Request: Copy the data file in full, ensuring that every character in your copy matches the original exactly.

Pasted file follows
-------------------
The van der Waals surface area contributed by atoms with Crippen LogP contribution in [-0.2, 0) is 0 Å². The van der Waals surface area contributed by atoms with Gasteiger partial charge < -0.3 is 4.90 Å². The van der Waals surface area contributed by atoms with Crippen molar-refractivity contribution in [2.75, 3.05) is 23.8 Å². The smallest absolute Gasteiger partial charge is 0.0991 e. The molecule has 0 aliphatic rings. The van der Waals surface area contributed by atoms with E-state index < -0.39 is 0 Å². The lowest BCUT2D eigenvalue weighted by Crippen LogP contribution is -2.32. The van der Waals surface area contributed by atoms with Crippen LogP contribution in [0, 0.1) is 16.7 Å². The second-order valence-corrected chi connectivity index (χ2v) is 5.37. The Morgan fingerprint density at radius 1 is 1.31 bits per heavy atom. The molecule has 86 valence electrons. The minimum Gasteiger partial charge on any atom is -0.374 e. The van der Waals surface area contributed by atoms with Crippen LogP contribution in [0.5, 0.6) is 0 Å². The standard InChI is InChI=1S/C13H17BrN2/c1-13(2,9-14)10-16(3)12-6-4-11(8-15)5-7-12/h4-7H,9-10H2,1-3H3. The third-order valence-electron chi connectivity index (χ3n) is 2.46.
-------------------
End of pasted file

The van der Waals surface area contributed by atoms with Crippen LogP contribution in [-0.2, 0) is 0 Å². The van der Waals surface area contributed by atoms with Gasteiger partial charge < -0.3 is 4.90 Å². The van der Waals surface area contributed by atoms with Crippen molar-refractivity contribution in [2.75, 3.05) is 23.8 Å². The smallest absolute Gasteiger partial charge is 0.0991 e. The molecule has 0 aliphatic rings. The van der Waals surface area contributed by atoms with E-state index < -0.39 is 0 Å². The lowest BCUT2D eigenvalue weighted by Crippen LogP contribution is -2.32. The van der Waals surface area contributed by atoms with Crippen LogP contribution in [0, 0.1) is 16.7 Å². The second-order valence-corrected chi connectivity index (χ2v) is 5.37. The Morgan fingerprint density at radius 1 is 1.31 bits per heavy atom. The molecule has 86 valence electrons. The minimum Gasteiger partial charge on any atom is -0.374 e. The van der Waals surface area contributed by atoms with Crippen LogP contribution in [0.5, 0.6) is 0 Å². The standard InChI is InChI=1S/C13H17BrN2/c1-13(2,9-14)10-16(3)12-6-4-11(8-15)5-7-12/h4-7H,9-10H2,1-3H3. The third-order valence-electron chi connectivity index (χ3n) is 2.46.